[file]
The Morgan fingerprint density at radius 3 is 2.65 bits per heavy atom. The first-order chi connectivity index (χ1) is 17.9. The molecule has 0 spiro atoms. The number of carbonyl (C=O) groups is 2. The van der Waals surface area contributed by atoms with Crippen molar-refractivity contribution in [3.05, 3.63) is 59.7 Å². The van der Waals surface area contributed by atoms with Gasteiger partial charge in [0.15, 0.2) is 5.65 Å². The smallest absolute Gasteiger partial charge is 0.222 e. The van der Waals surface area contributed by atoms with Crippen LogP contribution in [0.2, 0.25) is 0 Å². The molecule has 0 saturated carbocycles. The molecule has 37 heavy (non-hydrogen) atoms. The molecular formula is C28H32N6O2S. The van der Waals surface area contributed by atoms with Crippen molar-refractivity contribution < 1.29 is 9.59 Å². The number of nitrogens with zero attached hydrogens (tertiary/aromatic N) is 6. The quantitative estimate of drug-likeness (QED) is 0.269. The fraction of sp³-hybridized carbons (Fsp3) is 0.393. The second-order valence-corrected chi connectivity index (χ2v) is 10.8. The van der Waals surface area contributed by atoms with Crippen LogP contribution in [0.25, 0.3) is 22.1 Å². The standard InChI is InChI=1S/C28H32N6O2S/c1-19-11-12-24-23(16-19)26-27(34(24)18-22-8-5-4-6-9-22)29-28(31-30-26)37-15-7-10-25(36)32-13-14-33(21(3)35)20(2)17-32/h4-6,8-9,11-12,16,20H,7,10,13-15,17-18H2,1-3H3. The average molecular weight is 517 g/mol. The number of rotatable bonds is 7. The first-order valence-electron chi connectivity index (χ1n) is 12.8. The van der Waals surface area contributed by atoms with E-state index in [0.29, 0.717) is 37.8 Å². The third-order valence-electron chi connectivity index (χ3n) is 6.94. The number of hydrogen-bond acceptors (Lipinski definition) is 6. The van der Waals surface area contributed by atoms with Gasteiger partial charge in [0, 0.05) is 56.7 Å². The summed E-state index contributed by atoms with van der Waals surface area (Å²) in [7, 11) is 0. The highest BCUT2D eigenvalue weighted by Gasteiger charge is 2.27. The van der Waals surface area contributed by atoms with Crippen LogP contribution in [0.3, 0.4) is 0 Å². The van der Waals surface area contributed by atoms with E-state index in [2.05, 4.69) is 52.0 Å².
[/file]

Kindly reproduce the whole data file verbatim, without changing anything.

The Morgan fingerprint density at radius 3 is 2.65 bits per heavy atom. The first-order chi connectivity index (χ1) is 17.9. The molecule has 0 spiro atoms. The number of carbonyl (C=O) groups is 2. The van der Waals surface area contributed by atoms with Crippen molar-refractivity contribution in [3.05, 3.63) is 59.7 Å². The van der Waals surface area contributed by atoms with Gasteiger partial charge in [0.15, 0.2) is 5.65 Å². The smallest absolute Gasteiger partial charge is 0.222 e. The van der Waals surface area contributed by atoms with Crippen LogP contribution in [0.2, 0.25) is 0 Å². The molecule has 0 saturated carbocycles. The molecule has 37 heavy (non-hydrogen) atoms. The molecular formula is C28H32N6O2S. The van der Waals surface area contributed by atoms with Crippen molar-refractivity contribution < 1.29 is 9.59 Å². The number of nitrogens with zero attached hydrogens (tertiary/aromatic N) is 6. The quantitative estimate of drug-likeness (QED) is 0.269. The fraction of sp³-hybridized carbons (Fsp3) is 0.393. The second-order valence-corrected chi connectivity index (χ2v) is 10.8. The van der Waals surface area contributed by atoms with Crippen LogP contribution in [0.25, 0.3) is 22.1 Å². The standard InChI is InChI=1S/C28H32N6O2S/c1-19-11-12-24-23(16-19)26-27(34(24)18-22-8-5-4-6-9-22)29-28(31-30-26)37-15-7-10-25(36)32-13-14-33(21(3)35)20(2)17-32/h4-6,8-9,11-12,16,20H,7,10,13-15,17-18H2,1-3H3. The average molecular weight is 517 g/mol. The number of rotatable bonds is 7. The first-order valence-electron chi connectivity index (χ1n) is 12.8. The van der Waals surface area contributed by atoms with E-state index in [0.29, 0.717) is 37.8 Å². The third-order valence-electron chi connectivity index (χ3n) is 6.94. The number of hydrogen-bond acceptors (Lipinski definition) is 6. The van der Waals surface area contributed by atoms with Gasteiger partial charge in [0, 0.05) is 56.7 Å². The summed E-state index contributed by atoms with van der Waals surface area (Å²) in [7, 11) is 0. The highest BCUT2D eigenvalue weighted by Gasteiger charge is 2.27. The van der Waals surface area contributed by atoms with Crippen LogP contribution in [0.3, 0.4) is 0 Å². The van der Waals surface area contributed by atoms with E-state index in [2.05, 4.69) is 52.0 Å².